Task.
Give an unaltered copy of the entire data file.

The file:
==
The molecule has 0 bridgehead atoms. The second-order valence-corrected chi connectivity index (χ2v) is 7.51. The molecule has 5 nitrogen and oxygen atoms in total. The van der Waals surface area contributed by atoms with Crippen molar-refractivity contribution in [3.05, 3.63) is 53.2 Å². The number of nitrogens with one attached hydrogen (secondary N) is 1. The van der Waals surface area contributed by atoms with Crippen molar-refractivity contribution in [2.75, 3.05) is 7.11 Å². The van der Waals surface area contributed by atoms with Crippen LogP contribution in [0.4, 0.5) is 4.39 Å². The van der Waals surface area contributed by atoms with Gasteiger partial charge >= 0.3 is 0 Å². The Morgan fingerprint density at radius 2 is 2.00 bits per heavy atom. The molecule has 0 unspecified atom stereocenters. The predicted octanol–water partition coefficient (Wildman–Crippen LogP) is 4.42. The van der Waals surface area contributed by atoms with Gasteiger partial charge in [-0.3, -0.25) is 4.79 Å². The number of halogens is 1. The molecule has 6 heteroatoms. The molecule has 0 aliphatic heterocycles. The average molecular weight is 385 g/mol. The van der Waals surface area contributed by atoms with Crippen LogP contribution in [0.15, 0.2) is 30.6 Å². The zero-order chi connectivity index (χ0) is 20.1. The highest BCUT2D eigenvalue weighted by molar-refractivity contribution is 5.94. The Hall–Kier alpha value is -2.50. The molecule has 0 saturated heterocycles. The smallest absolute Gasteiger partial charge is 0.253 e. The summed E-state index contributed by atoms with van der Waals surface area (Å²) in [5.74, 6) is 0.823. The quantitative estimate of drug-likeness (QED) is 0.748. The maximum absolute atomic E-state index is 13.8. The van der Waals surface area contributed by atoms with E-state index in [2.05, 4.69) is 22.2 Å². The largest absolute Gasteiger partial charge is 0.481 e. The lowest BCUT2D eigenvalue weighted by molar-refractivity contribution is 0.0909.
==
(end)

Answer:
The molecule has 0 bridgehead atoms. The second-order valence-corrected chi connectivity index (χ2v) is 7.51. The molecule has 5 nitrogen and oxygen atoms in total. The van der Waals surface area contributed by atoms with Crippen molar-refractivity contribution in [3.05, 3.63) is 53.2 Å². The number of nitrogens with one attached hydrogen (secondary N) is 1. The van der Waals surface area contributed by atoms with Crippen molar-refractivity contribution in [2.75, 3.05) is 7.11 Å². The van der Waals surface area contributed by atoms with Crippen LogP contribution in [0.4, 0.5) is 4.39 Å². The van der Waals surface area contributed by atoms with Gasteiger partial charge >= 0.3 is 0 Å². The Morgan fingerprint density at radius 2 is 2.00 bits per heavy atom. The molecule has 0 unspecified atom stereocenters. The predicted octanol–water partition coefficient (Wildman–Crippen LogP) is 4.42. The van der Waals surface area contributed by atoms with Gasteiger partial charge in [-0.3, -0.25) is 4.79 Å². The number of halogens is 1. The molecule has 6 heteroatoms. The molecule has 0 aliphatic heterocycles. The average molecular weight is 385 g/mol. The van der Waals surface area contributed by atoms with Crippen LogP contribution in [0.15, 0.2) is 30.6 Å². The zero-order chi connectivity index (χ0) is 20.1. The highest BCUT2D eigenvalue weighted by molar-refractivity contribution is 5.94. The Hall–Kier alpha value is -2.50. The molecule has 0 saturated heterocycles. The smallest absolute Gasteiger partial charge is 0.253 e. The summed E-state index contributed by atoms with van der Waals surface area (Å²) in [5.74, 6) is 0.823. The quantitative estimate of drug-likeness (QED) is 0.748. The maximum absolute atomic E-state index is 13.8. The van der Waals surface area contributed by atoms with E-state index in [2.05, 4.69) is 22.2 Å². The largest absolute Gasteiger partial charge is 0.481 e. The lowest BCUT2D eigenvalue weighted by molar-refractivity contribution is 0.0909.